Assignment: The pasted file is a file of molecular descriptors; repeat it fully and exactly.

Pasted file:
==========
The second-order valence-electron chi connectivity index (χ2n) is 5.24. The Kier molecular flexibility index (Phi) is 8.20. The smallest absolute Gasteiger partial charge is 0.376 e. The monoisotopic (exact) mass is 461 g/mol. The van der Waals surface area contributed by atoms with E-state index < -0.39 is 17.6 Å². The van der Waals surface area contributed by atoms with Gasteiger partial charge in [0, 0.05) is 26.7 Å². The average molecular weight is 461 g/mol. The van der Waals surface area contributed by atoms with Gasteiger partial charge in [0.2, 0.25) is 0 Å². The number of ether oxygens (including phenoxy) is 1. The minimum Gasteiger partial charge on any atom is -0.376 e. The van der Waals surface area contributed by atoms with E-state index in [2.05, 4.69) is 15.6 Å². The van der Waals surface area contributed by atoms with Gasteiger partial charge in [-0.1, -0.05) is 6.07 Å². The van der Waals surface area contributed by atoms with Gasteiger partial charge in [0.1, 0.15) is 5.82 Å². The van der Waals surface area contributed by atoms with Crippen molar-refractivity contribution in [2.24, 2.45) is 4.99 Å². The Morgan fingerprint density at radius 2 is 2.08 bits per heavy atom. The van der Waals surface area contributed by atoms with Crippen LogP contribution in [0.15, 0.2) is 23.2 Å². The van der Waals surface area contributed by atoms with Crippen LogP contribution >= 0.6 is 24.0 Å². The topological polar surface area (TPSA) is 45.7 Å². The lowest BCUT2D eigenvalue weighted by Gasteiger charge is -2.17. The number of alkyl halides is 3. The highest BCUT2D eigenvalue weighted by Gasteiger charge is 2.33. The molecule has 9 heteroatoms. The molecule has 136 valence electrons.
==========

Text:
The second-order valence-electron chi connectivity index (χ2n) is 5.24. The Kier molecular flexibility index (Phi) is 8.20. The smallest absolute Gasteiger partial charge is 0.376 e. The monoisotopic (exact) mass is 461 g/mol. The van der Waals surface area contributed by atoms with E-state index < -0.39 is 17.6 Å². The van der Waals surface area contributed by atoms with Gasteiger partial charge in [0, 0.05) is 26.7 Å². The average molecular weight is 461 g/mol. The van der Waals surface area contributed by atoms with Gasteiger partial charge in [0.2, 0.25) is 0 Å². The number of ether oxygens (including phenoxy) is 1. The minimum Gasteiger partial charge on any atom is -0.376 e. The van der Waals surface area contributed by atoms with E-state index in [2.05, 4.69) is 15.6 Å². The van der Waals surface area contributed by atoms with Gasteiger partial charge in [-0.1, -0.05) is 6.07 Å². The van der Waals surface area contributed by atoms with Gasteiger partial charge in [0.1, 0.15) is 5.82 Å². The van der Waals surface area contributed by atoms with Crippen molar-refractivity contribution in [2.24, 2.45) is 4.99 Å². The Morgan fingerprint density at radius 2 is 2.08 bits per heavy atom. The van der Waals surface area contributed by atoms with Crippen LogP contribution in [0.15, 0.2) is 23.2 Å². The van der Waals surface area contributed by atoms with Crippen LogP contribution >= 0.6 is 24.0 Å². The topological polar surface area (TPSA) is 45.7 Å². The lowest BCUT2D eigenvalue weighted by Gasteiger charge is -2.17. The number of alkyl halides is 3. The highest BCUT2D eigenvalue weighted by Gasteiger charge is 2.33. The molecule has 9 heteroatoms. The molecule has 136 valence electrons.